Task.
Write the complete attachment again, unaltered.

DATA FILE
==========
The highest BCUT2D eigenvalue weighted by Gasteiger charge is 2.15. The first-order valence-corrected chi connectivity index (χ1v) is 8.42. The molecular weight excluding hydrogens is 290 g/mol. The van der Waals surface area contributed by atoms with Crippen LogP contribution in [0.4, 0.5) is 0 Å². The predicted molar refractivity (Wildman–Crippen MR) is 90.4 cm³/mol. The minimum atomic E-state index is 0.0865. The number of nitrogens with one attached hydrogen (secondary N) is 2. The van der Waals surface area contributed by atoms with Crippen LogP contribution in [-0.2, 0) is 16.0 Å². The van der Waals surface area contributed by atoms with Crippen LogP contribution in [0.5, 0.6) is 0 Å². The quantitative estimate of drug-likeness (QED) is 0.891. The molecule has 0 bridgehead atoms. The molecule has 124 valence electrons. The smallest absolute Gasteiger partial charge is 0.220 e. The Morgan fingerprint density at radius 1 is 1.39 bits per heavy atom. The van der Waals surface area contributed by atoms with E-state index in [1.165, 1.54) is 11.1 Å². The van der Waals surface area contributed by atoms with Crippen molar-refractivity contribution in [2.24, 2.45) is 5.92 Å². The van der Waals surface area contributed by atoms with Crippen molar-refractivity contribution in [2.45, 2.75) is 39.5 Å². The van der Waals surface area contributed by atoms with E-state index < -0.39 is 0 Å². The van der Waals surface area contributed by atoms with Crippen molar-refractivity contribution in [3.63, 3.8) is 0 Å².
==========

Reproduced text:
The highest BCUT2D eigenvalue weighted by Gasteiger charge is 2.15. The first-order valence-corrected chi connectivity index (χ1v) is 8.42. The molecular weight excluding hydrogens is 290 g/mol. The van der Waals surface area contributed by atoms with Crippen LogP contribution in [0.4, 0.5) is 0 Å². The predicted molar refractivity (Wildman–Crippen MR) is 90.4 cm³/mol. The minimum atomic E-state index is 0.0865. The number of nitrogens with one attached hydrogen (secondary N) is 2. The van der Waals surface area contributed by atoms with Crippen LogP contribution in [-0.2, 0) is 16.0 Å². The van der Waals surface area contributed by atoms with Crippen LogP contribution in [0.5, 0.6) is 0 Å². The quantitative estimate of drug-likeness (QED) is 0.891. The molecule has 0 bridgehead atoms. The molecule has 124 valence electrons. The smallest absolute Gasteiger partial charge is 0.220 e. The Morgan fingerprint density at radius 1 is 1.39 bits per heavy atom. The van der Waals surface area contributed by atoms with E-state index in [1.165, 1.54) is 11.1 Å². The van der Waals surface area contributed by atoms with Crippen molar-refractivity contribution in [2.24, 2.45) is 5.92 Å². The van der Waals surface area contributed by atoms with Crippen molar-refractivity contribution in [2.45, 2.75) is 39.5 Å². The van der Waals surface area contributed by atoms with E-state index < -0.39 is 0 Å². The van der Waals surface area contributed by atoms with Crippen molar-refractivity contribution in [3.63, 3.8) is 0 Å².